Our View: Nursing home plan cause to celebrate

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The closing of the former Valley View Manor nursing home was a painful example of how we often take things for granted until they're gone.

Now a group of local investors has stepped forward with plans to resurrect an important quality-of-life amenity whose absence disrupted the lives of many families in Moffat County.

If there's a downside to the re-opening of the nursing home, we haven't seen it. The facility will be privately owned by a group of investors who have hand-picked a management company to oversee the care of elderly residents. The home won't be subject to the whims of a major corporation driven by a bottom-line mentality.

Pam Young, spokeswoman for the investment group, speaks as if the purchase was driven by a sense of duty more than by profit potential.

"The outcry of the community was what motivated Lop to pursue trying to get the facility purchased and reopened," Young said.

Veldon "Lop" Behrman, a Sunbeam rancher, is the principle investor. He was bothered that "longtime and homestead residents" had to be relocated out of the community and that 54 people lost their jobs, Young said.

Because the old owner, Mariner Heathcare, decided to close rather than give a new ownership group an opportunity to continue the operation seamlessly, Behrman and his partners are having to jump through many more hoops to get licensed by the state. They're pouring hundreds of thousands of dollars into upgrades to meet state codes.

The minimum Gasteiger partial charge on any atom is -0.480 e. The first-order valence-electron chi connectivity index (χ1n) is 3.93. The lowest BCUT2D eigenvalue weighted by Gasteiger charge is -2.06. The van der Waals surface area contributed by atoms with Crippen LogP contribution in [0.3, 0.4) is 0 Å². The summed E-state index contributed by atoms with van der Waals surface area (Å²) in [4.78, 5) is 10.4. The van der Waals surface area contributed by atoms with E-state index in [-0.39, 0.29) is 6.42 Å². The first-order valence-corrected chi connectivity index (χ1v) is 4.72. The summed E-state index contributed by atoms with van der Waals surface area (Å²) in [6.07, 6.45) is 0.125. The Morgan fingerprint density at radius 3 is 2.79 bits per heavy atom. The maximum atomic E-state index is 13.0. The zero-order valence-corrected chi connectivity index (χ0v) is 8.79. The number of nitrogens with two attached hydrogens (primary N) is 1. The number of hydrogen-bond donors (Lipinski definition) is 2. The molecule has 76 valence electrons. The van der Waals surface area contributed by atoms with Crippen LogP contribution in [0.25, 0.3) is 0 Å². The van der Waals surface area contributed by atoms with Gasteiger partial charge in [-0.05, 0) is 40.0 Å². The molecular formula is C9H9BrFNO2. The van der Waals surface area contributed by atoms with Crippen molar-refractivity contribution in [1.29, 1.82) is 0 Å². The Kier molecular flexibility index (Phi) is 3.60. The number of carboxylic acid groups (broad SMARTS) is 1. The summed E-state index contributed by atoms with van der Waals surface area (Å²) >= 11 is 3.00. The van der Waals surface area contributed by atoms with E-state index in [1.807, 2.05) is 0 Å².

But they're also creating a comfortable homey atmosphere.

"I've learned through this process that when an individual ends up in a nursing home, it becomes their home," Young said. "I think it's important to make the environment as homey as possible. Our goal is to make it seem like a home setting rather than clinical."

The group closed the deal and started refurbishing the following week.

"We should be done with the major parts of the remodel by mid-May," Young said. "We have to submit plans to the architect and the engineering division with the state. There are some changes we're going to have to make and we're not going to fly through that process."

The group has signed a letter of intent with a management group, but they haven't signed a lease.

"We're very excited about the group," Young said. "They're going to be a tremendous asset to our community."

The owners of the building will have a "business arrangement" with the operator -- the management group, Young said. "We still have a risk at the same level that they have a risk. We still have a financial obligation to make sure that facility is a success. We did whatever we needed to do from the lease end to make it a viable arrangement; to make sure it works for investors and the operator manager."

Young sounds as if the group is committed to making the nursing home a success. A sound operation will provide jobs and peace of mind to the families who choose to place relatives there.

We hope that Moffat County residents will remember the trauma of losing the nursing home and will lend their support to the new operation.

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